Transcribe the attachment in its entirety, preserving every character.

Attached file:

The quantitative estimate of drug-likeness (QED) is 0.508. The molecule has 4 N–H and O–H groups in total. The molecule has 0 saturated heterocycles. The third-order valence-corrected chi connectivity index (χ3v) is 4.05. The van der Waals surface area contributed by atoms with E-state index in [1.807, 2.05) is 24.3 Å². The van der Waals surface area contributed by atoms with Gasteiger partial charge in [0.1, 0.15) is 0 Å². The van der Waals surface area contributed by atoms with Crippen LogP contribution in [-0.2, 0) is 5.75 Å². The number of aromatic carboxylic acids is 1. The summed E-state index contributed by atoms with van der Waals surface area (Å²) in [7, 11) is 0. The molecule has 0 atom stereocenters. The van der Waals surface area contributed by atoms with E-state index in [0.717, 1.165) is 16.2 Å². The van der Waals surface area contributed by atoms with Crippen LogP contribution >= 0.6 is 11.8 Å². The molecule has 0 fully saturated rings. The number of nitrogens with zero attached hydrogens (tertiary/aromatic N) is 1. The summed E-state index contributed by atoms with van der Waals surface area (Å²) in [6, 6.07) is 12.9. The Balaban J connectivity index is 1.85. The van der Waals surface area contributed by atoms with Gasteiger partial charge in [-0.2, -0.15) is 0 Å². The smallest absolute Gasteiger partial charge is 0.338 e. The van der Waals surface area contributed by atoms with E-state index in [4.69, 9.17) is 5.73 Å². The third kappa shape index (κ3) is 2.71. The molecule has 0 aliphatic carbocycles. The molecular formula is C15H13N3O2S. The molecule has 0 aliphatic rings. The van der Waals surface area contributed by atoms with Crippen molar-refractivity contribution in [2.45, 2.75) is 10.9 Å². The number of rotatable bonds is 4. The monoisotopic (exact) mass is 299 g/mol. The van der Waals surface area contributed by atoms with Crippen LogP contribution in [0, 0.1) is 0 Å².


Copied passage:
The quantitative estimate of drug-likeness (QED) is 0.508. The molecule has 4 N–H and O–H groups in total. The molecule has 0 saturated heterocycles. The third-order valence-corrected chi connectivity index (χ3v) is 4.05. The van der Waals surface area contributed by atoms with E-state index in [1.807, 2.05) is 24.3 Å². The van der Waals surface area contributed by atoms with Gasteiger partial charge in [0.1, 0.15) is 0 Å². The van der Waals surface area contributed by atoms with Crippen LogP contribution in [-0.2, 0) is 5.75 Å². The number of aromatic carboxylic acids is 1. The summed E-state index contributed by atoms with van der Waals surface area (Å²) in [7, 11) is 0. The molecule has 0 atom stereocenters. The van der Waals surface area contributed by atoms with E-state index in [0.717, 1.165) is 16.2 Å². The van der Waals surface area contributed by atoms with Crippen LogP contribution >= 0.6 is 11.8 Å². The molecule has 0 fully saturated rings. The number of nitrogens with zero attached hydrogens (tertiary/aromatic N) is 1. The summed E-state index contributed by atoms with van der Waals surface area (Å²) in [6, 6.07) is 12.9. The Balaban J connectivity index is 1.85. The van der Waals surface area contributed by atoms with Gasteiger partial charge in [-0.2, -0.15) is 0 Å². The smallest absolute Gasteiger partial charge is 0.338 e. The van der Waals surface area contributed by atoms with E-state index in [4.69, 9.17) is 5.73 Å². The third kappa shape index (κ3) is 2.71. The molecule has 0 aliphatic carbocycles. The molecular formula is C15H13N3O2S. The molecule has 0 aliphatic rings. The van der Waals surface area contributed by atoms with Crippen molar-refractivity contribution in [2.45, 2.75) is 10.9 Å². The number of rotatable bonds is 4. The monoisotopic (exact) mass is 299 g/mol. The van der Waals surface area contributed by atoms with Crippen LogP contribution in [0, 0.1) is 0 Å².